I've got to say that Seconds captivated me many years ago, when I saw it on a double bill with Frankenheimer s Cold War masterpiece, "The Manchurian Candidate." The person responsible for that particular double bill must have had a streak of sadism in him, since both films are very bleak, but beautifully crafted, nearly nihilistic portraits of these United States in post-war paranoia. "Seconds" also happens to contain my favorite performance from Rock Hudson, that stalwart 1950's bit of beefcake, whose acting ability was often underappreciated by those who could not get past his chiseled, glamorous features. Much pain is on display in Hudson's performance, an honest portrait of a man forced to hide his true identity in plain sight; which given Hudson's own closeted homosexuality, makes his acting turn in "Seconds" one of the bravest characterizations ever committed to film. This is Hudson exposed, and the resonance between his personal life and the life of Tony Wilson makes this a memorable film. Already a cult classic, "Seconds" is not a film for everyone's taste; quite possibly it is the most depressing movie ever made, rarely free of an unending sense of despair.

 

 

James Wong Howe s extraordinary, stark black and white photography is richly transferred by Paramount in its original 1.85:1 aspect ratio and enhanced for widescreen televisions. Though several second-unit shots are grainy; a few shots of a beach at dusk, "Seconds" amply provides the emotional power associated with monochromatic films. There is a great balance of tones as well as a wealth of varying shades of gray. Blacks are constantly firm and stable, keeping shadows from becoming murky. There are some minor instances of age-related artifacts, none of which should detract from viewing pleasure.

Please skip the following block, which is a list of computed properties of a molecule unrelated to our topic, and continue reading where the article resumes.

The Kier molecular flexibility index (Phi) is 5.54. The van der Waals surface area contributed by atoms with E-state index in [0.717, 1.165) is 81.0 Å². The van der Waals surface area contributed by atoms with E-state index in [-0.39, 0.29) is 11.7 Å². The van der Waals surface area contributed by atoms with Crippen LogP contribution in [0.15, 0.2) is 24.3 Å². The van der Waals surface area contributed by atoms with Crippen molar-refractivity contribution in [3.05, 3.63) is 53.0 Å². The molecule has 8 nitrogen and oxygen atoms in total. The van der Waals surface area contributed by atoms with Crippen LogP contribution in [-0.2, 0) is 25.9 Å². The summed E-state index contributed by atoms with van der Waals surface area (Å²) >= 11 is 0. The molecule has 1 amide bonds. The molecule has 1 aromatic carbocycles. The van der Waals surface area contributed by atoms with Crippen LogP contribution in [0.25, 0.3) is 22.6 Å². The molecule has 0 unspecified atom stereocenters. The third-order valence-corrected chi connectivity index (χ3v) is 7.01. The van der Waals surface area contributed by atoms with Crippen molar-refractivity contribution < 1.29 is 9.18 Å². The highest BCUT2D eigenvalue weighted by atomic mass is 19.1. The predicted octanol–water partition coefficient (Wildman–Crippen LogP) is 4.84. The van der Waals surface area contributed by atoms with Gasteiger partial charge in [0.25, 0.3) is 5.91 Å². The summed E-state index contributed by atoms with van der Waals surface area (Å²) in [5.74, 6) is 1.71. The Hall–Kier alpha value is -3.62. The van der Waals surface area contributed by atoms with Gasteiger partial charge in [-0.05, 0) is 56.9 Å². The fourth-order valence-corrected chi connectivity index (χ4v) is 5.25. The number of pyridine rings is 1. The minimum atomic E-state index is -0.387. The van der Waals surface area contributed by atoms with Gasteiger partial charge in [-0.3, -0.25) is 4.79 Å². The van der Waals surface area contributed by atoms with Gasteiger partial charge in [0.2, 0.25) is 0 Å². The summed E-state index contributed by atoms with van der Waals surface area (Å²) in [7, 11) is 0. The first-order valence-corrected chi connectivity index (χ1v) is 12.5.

Paramount has released "Seconds" with all its original monaural glory, supplying both English and French Dolby Digital 1.0 channel soundtracks. Dialogue is constantly front and center, working within a quite narrow soundstage. Jerry Goldsmith s piano-based score is never overpowering, but a rather subtle presence. There is some stridency to the dialogue, and only rarely does it sound studio-recorded. The disc is Closed Captioned for the Hearing Impaired, with Paramount s usual literal adherence.

 

It's always a pleasure to sit down and listen to John Frankenheimer discuss his movie-making techniques, and "Seconds" does not disappoint as he provides an erudite, entertaining and resourceful Audio Commentary. Frankenheimer seems to know what the viewer wants to hear; well, he has done enough commentaries to know what they should be about, and he more than adequately presents his take no prisoners view on filmmaking. Frankenheimer s comments on this roller-coaster ride into the heart of darkness film should be savored by "Seconds" fans. A rough in appearance Trailer, which is as unnerving as the film itself, is the only other bonus offered.

 

As Frankenheimer as stated of "Seconds," It s the only film I know that has gone from failure to classic - without ever being a success. Paramount has produced a dvd which can only be considered a qualified success on nearly all counts: looks good, sounds good and has a director's commentary, too! Though it is a difficult film to watch, "Seconds" is definitely worth seeking out for a bleak and unnerving cinematic experience.